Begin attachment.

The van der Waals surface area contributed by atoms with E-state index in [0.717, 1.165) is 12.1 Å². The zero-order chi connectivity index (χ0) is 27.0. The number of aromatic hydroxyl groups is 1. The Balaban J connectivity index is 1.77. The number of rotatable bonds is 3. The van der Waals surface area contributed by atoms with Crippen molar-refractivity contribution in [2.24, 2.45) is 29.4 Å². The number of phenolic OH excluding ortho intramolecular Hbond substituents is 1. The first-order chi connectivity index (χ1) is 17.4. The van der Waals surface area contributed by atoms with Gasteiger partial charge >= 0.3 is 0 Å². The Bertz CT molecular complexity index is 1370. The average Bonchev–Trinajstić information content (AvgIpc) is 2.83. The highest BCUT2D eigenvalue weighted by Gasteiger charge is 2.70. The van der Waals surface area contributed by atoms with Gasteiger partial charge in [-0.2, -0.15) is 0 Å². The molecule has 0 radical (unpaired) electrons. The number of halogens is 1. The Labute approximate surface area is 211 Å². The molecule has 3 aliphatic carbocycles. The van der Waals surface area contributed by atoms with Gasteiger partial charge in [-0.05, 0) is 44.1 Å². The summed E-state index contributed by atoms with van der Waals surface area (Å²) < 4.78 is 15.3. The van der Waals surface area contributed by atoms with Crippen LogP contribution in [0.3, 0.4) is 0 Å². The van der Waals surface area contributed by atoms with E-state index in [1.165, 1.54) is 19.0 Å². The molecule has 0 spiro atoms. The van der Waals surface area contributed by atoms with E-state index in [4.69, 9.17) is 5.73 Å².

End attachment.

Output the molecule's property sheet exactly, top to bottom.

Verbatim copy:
The van der Waals surface area contributed by atoms with E-state index in [0.717, 1.165) is 12.1 Å². The zero-order chi connectivity index (χ0) is 27.0. The number of aromatic hydroxyl groups is 1. The Balaban J connectivity index is 1.77. The number of rotatable bonds is 3. The van der Waals surface area contributed by atoms with Crippen molar-refractivity contribution in [2.24, 2.45) is 29.4 Å². The number of phenolic OH excluding ortho intramolecular Hbond substituents is 1. The first-order chi connectivity index (χ1) is 17.4. The van der Waals surface area contributed by atoms with Gasteiger partial charge >= 0.3 is 0 Å². The Bertz CT molecular complexity index is 1370. The average Bonchev–Trinajstić information content (AvgIpc) is 2.83. The highest BCUT2D eigenvalue weighted by Gasteiger charge is 2.70. The van der Waals surface area contributed by atoms with Gasteiger partial charge in [-0.2, -0.15) is 0 Å². The molecule has 0 radical (unpaired) electrons. The number of halogens is 1. The Labute approximate surface area is 211 Å². The molecule has 3 aliphatic carbocycles. The van der Waals surface area contributed by atoms with Gasteiger partial charge in [-0.05, 0) is 44.1 Å². The summed E-state index contributed by atoms with van der Waals surface area (Å²) < 4.78 is 15.3. The van der Waals surface area contributed by atoms with Crippen LogP contribution in [0.3, 0.4) is 0 Å². The van der Waals surface area contributed by atoms with E-state index in [1.165, 1.54) is 19.0 Å². The molecule has 0 spiro atoms. The van der Waals surface area contributed by atoms with E-state index in [4.69, 9.17) is 5.73 Å².